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Why does your fuel injection act like it is flooded when you start the car after it has been setting for an half hour or longer?

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2011-11-24 01:54:59
2011-11-24 01:54:59

It's usually the Coolant Temperature Sensor.

You know you gotta give the engine some more gas when it's cold if you want it to start. The mechanism to do this on a carbureted engine ranges from the bulb on the side of a lawnmower carb (push five times to start) to a nifty little pump that's controlled by a thermostat-style bimetal strip.

On a fuel-injected engine, the computer just squirts some more gas in there when it thinks it needs to--it looks at the coolant temp, decides whether the engine is warm and goes from there. If the CTS goes bad, the FI control box thinks the engine's cold all the time...and your engine floods.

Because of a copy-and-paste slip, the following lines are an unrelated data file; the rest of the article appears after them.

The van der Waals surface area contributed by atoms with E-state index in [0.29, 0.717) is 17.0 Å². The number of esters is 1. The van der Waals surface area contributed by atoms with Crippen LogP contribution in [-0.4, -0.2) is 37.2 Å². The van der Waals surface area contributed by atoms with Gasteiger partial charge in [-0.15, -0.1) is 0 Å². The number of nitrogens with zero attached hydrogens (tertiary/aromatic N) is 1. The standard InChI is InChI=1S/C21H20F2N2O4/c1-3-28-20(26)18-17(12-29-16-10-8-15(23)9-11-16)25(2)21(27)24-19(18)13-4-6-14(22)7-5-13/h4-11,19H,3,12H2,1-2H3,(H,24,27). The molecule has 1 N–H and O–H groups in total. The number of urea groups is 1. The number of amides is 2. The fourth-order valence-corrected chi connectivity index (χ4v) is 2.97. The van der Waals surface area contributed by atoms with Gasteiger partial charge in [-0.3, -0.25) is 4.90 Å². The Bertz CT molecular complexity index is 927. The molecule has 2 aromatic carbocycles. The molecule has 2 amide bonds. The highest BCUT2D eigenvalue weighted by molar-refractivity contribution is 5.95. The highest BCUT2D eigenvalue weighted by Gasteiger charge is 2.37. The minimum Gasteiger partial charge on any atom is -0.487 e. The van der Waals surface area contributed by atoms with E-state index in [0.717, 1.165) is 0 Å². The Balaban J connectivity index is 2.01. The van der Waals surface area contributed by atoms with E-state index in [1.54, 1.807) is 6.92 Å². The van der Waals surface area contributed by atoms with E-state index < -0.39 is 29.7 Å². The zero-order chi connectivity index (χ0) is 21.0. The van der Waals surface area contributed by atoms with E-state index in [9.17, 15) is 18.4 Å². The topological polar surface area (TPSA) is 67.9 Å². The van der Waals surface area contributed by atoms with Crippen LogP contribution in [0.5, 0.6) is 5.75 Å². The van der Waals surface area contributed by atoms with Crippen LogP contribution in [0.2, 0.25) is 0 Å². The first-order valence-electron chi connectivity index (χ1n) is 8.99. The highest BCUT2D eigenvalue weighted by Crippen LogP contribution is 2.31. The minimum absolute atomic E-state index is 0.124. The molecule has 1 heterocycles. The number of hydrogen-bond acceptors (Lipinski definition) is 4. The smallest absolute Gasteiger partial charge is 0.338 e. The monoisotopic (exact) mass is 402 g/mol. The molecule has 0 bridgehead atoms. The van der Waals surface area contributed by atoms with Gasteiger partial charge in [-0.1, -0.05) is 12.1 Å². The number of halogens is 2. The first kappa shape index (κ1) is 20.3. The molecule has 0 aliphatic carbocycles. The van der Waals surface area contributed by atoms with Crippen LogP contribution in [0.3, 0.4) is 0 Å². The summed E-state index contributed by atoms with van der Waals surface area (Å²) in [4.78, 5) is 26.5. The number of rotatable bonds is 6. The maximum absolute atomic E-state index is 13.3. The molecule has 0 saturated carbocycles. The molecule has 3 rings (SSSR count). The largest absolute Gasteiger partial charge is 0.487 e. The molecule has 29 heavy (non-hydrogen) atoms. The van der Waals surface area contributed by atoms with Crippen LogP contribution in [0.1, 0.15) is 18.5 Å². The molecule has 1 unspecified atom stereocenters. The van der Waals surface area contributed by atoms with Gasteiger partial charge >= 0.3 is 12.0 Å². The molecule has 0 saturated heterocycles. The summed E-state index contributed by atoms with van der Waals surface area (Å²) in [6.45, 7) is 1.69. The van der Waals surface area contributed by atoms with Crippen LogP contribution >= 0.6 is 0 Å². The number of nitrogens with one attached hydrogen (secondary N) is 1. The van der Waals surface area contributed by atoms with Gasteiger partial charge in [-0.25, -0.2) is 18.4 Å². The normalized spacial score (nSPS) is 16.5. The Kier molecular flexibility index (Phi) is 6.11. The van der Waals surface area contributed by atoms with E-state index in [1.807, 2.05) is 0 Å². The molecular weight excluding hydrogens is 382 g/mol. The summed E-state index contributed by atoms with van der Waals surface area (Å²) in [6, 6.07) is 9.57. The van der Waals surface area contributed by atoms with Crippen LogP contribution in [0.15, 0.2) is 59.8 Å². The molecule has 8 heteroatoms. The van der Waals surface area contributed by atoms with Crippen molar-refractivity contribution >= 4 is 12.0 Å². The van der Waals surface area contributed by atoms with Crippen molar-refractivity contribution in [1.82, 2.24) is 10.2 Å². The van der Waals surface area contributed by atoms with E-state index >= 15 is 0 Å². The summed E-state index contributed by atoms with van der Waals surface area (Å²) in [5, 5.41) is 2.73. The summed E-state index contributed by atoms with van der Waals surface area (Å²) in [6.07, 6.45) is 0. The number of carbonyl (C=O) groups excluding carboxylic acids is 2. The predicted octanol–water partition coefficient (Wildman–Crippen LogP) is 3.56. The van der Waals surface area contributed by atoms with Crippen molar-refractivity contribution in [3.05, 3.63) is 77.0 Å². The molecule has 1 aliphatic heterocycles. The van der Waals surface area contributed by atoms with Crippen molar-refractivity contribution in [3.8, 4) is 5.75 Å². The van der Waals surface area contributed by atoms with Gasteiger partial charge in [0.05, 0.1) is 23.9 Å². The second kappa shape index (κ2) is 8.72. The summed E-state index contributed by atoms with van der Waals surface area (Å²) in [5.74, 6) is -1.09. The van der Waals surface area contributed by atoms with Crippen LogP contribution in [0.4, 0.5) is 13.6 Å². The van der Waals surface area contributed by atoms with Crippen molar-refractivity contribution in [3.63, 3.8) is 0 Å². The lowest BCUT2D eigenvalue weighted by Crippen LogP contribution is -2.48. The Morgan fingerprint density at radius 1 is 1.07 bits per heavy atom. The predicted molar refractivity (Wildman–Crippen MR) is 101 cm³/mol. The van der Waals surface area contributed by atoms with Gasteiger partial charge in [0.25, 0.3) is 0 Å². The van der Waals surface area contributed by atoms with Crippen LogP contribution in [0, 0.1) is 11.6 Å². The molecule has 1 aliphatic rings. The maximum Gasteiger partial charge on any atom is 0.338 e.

I made a little workaround in my car by wiring a switch into the fuel pump circuit. I turn the fuel pump off and start the engine. Once it catches, I've got about two seconds to turn the fuel pump back on. Once the fuel pump is back on, the car is in "running" mode, and it stays running. A $3 switch is cheaper than a $40 special-order CTS and works as well.

AnswerThe fuel pressure regulator is bad and will no longer hold the pressure in the line. Or the fuel injectors are bad and are draining into the combustion chamber.

If you let go of the key too fast while starting, it can flood out. I seen it happen many times when I'm not driving it. Just a fraction of a second can mess it up. Car is a 2002 Bonneville V-6 SE If some one starts there car like this a lot, it will mees up the sensors sooner or later. Been there....Done that!

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